The Legion Infantry pressed the Patriots and Col. Davie gave the order to disperse through the adjacent woods. The men withdrew to the Salisbury Road and out of town. Capt. Joseph Graham's men collected at Kennedy Creek and waited for the British to appear. The men waited on horseback until a full platoon of British infantry appeared. They fired on the British then immediately withdrew. The British returned fire, but their shot hit trees, doing little damage.

After the war, Major George Hanger described this type of fighting. In An Address to the Army, he wrote:

"The crackers and militia in those parts of America are all mounted on horseback, which renders it totally impossible to force them to an engagement with infantry only. When they chuse to fight, they dismount and fasten their horses to fences and rails, but if not very confident in the superiority of their numbers, they remain on horseback, give their fire, and retreat, which renders it useless to attack them without cavalry; for though you repulse them and drive them from the field, you can never improve the advantage, or do them material detriment."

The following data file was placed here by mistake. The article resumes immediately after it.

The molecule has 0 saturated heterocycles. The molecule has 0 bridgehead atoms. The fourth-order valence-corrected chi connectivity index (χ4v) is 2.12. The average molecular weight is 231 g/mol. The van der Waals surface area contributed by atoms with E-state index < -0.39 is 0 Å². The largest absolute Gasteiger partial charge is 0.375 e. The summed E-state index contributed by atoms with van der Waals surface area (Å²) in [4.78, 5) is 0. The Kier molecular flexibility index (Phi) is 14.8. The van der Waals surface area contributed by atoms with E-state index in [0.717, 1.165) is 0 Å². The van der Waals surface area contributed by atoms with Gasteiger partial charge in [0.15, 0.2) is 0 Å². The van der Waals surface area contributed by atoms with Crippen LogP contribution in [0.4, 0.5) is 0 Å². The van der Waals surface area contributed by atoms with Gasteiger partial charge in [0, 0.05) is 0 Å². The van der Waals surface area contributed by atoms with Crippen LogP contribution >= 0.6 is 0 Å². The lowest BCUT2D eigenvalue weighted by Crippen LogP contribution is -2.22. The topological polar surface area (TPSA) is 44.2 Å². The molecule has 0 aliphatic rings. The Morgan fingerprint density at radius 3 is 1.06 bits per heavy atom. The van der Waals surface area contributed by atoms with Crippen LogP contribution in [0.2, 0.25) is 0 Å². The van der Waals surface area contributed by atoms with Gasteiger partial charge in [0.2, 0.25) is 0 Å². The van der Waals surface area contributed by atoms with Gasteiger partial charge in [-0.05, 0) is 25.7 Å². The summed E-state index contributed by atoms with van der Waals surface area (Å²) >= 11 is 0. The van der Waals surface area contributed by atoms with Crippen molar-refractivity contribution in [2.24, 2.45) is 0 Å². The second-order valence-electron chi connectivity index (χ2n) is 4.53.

At Sugar Creek Church, Capt. Joseph Graham and Capt. John Brandon's men held a hill, and began to fire on the Light Infantry that were about 250 yards away. The Light Infantry moved behind trees and fences and fired for nearly half an hour at long distance. Capt. Graham's men returned fire in the same manner, but no damage was done to either side. Maj. Hanger arrived with the Legion Cavalry and charged the Patriots.

Capt. Joseph Graham was badly wounded, with three bullet wounds in the thigh, a sabre thrust in his side, a gash on the neck, and four cuts to the forehead. He wrote of his head wound that, "some of my brains exuded."